Carbon Choices and Christmas Consumption

Carbon Choices and Christmas Consumption

Climate change is predominately caused by our emissions from energy.  Our emissions of energy are predominately caused by our consumption of goods, services and our demand for travel.

An average person brought up in American emits 160 times that of a person who happens to live in Malawi.  Europe and North America account for 16% of the world’s population but emit 46% of global emissions.  Then within countries, the affluent emit far more than the average person - finding ever more 'ingenious' ways to burn fossil fuels - SUVs, speed boats, long-haul flights and buying the latest fashion clothes and electronic goods.

The Global Footprint Network estimates that if everyone on our planet consumed the same as the average Briton, we would need three planet Earth’s to provide enough food, water and minerals to maintain our lifestyles.  Affluent people are drowning in 'stuff'.  We fill our cupboards, our attics, our garages; some even pay to store stuff out with their homes.   We are over consuming with no limits.

For most people, Christmas (like Easter and Halloween) has become a festival of consumption, or over consumption.  This applies to physical goods (presents) but also to our eating and drinking habits.  All products require resources and energy to produce.  These may be 'natural' resources such as wood or human made products from oil, gas, metals and minerals mined from the ground.  Almost all cause environmental damage but usually hidden from us far away, often in developing countries.  It is the vast scale of this consumption that is the problem along with the waste caused.  How many presents are never used or used once then thrown out to landfill?  How much single use plastic is used in packaging and wrapping presents?  Even most sticky tapes use plastic, then cause problems at recycling plants.  Most glitter is made from plastic - and manufacturers stick glitter onto greeting cards making them unrecyclable.  Most Christmas crackers are unrecyclable too.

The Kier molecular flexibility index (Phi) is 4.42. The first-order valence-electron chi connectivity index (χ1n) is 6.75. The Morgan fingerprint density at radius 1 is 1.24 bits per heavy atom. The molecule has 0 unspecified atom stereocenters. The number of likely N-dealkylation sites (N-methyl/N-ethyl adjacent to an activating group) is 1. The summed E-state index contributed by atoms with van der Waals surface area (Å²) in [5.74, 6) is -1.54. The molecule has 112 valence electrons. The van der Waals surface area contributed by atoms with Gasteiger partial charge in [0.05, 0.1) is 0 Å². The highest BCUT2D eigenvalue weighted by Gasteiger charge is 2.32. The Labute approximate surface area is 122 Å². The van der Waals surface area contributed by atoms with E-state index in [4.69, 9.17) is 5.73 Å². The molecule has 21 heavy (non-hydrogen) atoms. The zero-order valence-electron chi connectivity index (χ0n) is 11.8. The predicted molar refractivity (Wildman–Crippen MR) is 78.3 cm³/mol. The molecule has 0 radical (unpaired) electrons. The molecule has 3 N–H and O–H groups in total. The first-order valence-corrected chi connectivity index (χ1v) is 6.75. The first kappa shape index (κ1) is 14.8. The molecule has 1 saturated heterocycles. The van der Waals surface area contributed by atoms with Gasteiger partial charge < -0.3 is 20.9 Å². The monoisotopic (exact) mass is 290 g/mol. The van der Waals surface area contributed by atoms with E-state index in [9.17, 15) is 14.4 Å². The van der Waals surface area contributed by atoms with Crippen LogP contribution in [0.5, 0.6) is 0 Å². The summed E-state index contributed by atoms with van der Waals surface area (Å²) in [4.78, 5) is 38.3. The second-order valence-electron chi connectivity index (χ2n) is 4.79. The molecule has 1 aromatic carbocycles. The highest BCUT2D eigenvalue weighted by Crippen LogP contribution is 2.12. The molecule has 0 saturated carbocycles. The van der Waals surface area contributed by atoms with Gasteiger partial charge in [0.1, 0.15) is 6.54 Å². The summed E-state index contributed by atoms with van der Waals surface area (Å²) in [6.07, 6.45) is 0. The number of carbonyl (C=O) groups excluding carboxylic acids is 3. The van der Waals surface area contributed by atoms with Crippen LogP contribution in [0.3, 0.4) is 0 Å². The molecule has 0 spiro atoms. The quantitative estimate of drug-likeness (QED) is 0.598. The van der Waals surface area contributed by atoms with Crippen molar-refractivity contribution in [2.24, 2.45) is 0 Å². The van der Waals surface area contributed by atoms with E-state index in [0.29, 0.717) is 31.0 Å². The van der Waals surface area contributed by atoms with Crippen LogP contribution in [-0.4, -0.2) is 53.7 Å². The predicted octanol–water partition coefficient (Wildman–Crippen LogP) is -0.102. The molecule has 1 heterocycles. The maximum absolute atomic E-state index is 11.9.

So, what can you do:

  • agree with friends and relatives to buy less or donate to charity instead
  • buy second hand, refurbish
  • buy quality goods that will last (and maybe goods with long guarantees)
  • buy useful presents, perhaps those with an environmental benefit
  • minimise wrapping, perhaps use old newspaper and use biodegradable sticky tape
  • enjoy Christmas lights (LEDs) but don't try to light up the world
  • make your own Christmas crackers, with a thoughtful gift inside
  • cook sensibly, avoid food waste, reuse leftover food
  • eating and drinking less will help your health and reduce your emissions too!

 To learn much more, you can buy Carbon Choices from Amazon.


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